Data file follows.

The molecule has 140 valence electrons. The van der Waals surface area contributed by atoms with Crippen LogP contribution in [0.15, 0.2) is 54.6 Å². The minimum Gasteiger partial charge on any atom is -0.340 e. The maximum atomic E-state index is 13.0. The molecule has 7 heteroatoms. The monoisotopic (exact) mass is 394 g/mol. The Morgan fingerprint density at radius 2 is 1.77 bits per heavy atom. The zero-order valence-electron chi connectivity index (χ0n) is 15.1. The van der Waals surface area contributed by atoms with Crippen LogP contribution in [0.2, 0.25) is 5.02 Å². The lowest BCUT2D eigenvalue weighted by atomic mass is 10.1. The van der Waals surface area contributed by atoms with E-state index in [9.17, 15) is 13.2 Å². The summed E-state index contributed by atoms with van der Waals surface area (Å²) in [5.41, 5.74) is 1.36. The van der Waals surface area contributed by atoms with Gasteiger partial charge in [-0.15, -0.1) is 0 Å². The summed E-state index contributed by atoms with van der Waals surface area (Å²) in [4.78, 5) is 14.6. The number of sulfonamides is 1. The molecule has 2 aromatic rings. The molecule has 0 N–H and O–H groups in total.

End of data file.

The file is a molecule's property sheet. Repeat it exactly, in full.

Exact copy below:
The molecule has 140 valence electrons. The van der Waals surface area contributed by atoms with Crippen LogP contribution in [0.15, 0.2) is 54.6 Å². The minimum Gasteiger partial charge on any atom is -0.340 e. The maximum atomic E-state index is 13.0. The molecule has 7 heteroatoms. The monoisotopic (exact) mass is 394 g/mol. The Morgan fingerprint density at radius 2 is 1.77 bits per heavy atom. The zero-order valence-electron chi connectivity index (χ0n) is 15.1. The van der Waals surface area contributed by atoms with Crippen LogP contribution in [0.2, 0.25) is 5.02 Å². The lowest BCUT2D eigenvalue weighted by atomic mass is 10.1. The van der Waals surface area contributed by atoms with E-state index in [9.17, 15) is 13.2 Å². The summed E-state index contributed by atoms with van der Waals surface area (Å²) in [5.41, 5.74) is 1.36. The van der Waals surface area contributed by atoms with Gasteiger partial charge in [-0.15, -0.1) is 0 Å². The summed E-state index contributed by atoms with van der Waals surface area (Å²) in [4.78, 5) is 14.6. The number of sulfonamides is 1. The molecule has 2 aromatic rings. The molecule has 0 N–H and O–H groups in total.